Health Literacy: Diverse Needs and Learning Styles

Individual Learning Styles and Unique Learning Needs of Diverse Learners

There is a variety of ways to determine the specific learning styles of students. For instance, a teacher may focus on the type of data that the learners accept in the fastest and most efficient way. Alternatively, the way in which the learner prefers to behave in the academic environment (e.g., active participation, reflection, etc.) can be used. However, in a diverse environment, the choice of the assessment tool depends largely on the unique characteristics of the target population and their background. Thus, their learning needs can be identified accurately and met accordingly.

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Tools for Assessing Learning Styles Appropriate for Inclusion in a Health Assessment Course

As long as a teacher is aware of the environment in which a learner can fulfill their potential to the fullest, rapid academic progress is guaranteed. For this purpose, it is crucial to realize in what way the essential data should be represented to the target audience. With the adoption of specific assessment tools for different groups, an educator will be able to design the program that will allow meeting their needs completely.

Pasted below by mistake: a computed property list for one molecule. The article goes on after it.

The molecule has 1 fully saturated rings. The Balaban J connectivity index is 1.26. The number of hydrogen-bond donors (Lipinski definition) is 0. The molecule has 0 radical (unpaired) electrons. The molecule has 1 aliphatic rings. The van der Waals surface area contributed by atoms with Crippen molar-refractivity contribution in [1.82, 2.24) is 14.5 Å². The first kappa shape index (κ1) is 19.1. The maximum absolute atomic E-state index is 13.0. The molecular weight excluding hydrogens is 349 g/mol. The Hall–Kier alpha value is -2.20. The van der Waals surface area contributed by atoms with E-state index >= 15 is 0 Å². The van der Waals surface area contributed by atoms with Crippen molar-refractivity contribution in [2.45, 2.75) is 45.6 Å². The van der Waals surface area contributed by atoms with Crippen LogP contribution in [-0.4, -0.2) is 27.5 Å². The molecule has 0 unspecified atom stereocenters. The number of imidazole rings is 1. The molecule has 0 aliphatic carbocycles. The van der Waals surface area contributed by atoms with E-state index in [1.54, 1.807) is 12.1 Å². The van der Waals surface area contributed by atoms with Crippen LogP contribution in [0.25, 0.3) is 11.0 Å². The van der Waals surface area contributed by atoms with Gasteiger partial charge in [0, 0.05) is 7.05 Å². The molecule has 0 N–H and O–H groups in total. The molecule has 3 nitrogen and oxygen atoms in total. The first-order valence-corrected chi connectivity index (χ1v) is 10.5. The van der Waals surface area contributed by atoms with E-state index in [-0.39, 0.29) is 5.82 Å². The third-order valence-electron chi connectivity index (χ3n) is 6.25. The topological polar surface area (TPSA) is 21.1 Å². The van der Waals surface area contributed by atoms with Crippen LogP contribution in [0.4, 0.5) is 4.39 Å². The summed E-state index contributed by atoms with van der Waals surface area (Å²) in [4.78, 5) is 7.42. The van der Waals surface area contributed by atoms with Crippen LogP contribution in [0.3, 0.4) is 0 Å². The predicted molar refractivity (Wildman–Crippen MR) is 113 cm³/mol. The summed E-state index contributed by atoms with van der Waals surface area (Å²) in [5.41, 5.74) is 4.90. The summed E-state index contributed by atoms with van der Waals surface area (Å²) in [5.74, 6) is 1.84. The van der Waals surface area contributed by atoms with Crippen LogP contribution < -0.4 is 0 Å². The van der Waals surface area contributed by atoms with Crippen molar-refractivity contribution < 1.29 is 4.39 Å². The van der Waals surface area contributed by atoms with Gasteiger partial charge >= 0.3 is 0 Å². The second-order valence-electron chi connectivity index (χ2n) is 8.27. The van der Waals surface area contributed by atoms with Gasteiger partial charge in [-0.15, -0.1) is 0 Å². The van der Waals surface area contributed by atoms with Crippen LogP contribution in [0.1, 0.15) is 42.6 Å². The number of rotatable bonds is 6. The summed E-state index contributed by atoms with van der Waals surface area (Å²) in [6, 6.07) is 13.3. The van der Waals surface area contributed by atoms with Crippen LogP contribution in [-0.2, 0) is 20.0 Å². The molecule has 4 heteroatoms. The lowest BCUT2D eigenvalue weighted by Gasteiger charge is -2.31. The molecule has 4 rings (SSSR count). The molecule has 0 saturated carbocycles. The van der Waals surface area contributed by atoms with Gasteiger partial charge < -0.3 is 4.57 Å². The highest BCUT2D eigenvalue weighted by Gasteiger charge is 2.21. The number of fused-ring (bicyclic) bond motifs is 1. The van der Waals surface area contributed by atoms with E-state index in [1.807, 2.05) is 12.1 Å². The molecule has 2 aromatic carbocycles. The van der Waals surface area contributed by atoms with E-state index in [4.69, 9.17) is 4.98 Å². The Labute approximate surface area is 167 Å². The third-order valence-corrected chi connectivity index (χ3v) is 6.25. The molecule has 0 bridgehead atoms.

In order to determine the way in which international students can acquire, process, transfer, and use the required information, one will have to apply the VARK tool. The test helps the teacher to determine what type of information must be provided based on which ability – either visual, or aural, or read/write, or kinesthetic – the student has developed best (Stirling, 2017). Thus, learners will develop the necessary health literacy skills fast and efficiently. Similarly, the VARK tool can be suggested to identify the needs of physically challenged learners since it will shed light on the basic physical needs that the target population has.

When considering the tool that will allow determining the preferred learning style of adults, a teacher must keep in mind that the specified population prefers to be independent in their learning (Fang & Zhao, 2013). Therefore, it is necessary to use the tool that will inform not only educators but also learners. Particularly, the Index of Learning Styles by Richard Felder and Barbara Soloman must be considered as an opportunity. The framework provides the foundation for evaluating the learning style based on four key aspects: “active/reflective, sensing/intuitive, visual/verbal, and sequential/global)” (Fang & Zhao, 2013, p. 1). Consequently, the tool will help understand the significance of health literacy and the acquisition of relevant skills.